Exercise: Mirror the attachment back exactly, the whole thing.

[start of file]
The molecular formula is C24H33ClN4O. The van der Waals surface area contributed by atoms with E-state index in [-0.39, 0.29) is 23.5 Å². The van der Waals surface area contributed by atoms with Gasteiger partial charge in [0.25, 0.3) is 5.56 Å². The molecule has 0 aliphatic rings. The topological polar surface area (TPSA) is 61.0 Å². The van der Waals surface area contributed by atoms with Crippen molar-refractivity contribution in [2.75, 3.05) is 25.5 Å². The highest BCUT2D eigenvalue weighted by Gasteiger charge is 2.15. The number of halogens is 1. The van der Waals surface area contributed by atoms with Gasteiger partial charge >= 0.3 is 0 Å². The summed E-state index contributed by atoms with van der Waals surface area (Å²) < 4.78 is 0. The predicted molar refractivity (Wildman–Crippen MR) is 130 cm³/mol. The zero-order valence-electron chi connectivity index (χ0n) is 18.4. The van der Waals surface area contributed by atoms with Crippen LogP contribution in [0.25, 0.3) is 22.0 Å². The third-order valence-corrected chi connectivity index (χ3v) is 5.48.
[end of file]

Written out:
The molecular formula is C24H33ClN4O. The van der Waals surface area contributed by atoms with E-state index in [-0.39, 0.29) is 23.5 Å². The van der Waals surface area contributed by atoms with Gasteiger partial charge in [0.25, 0.3) is 5.56 Å². The molecule has 0 aliphatic rings. The topological polar surface area (TPSA) is 61.0 Å². The van der Waals surface area contributed by atoms with Crippen molar-refractivity contribution in [2.75, 3.05) is 25.5 Å². The highest BCUT2D eigenvalue weighted by Gasteiger charge is 2.15. The number of halogens is 1. The van der Waals surface area contributed by atoms with Gasteiger partial charge >= 0.3 is 0 Å². The summed E-state index contributed by atoms with van der Waals surface area (Å²) < 4.78 is 0. The predicted molar refractivity (Wildman–Crippen MR) is 130 cm³/mol. The zero-order valence-electron chi connectivity index (χ0n) is 18.4. The van der Waals surface area contributed by atoms with Crippen LogP contribution in [0.25, 0.3) is 22.0 Å². The third-order valence-corrected chi connectivity index (χ3v) is 5.48.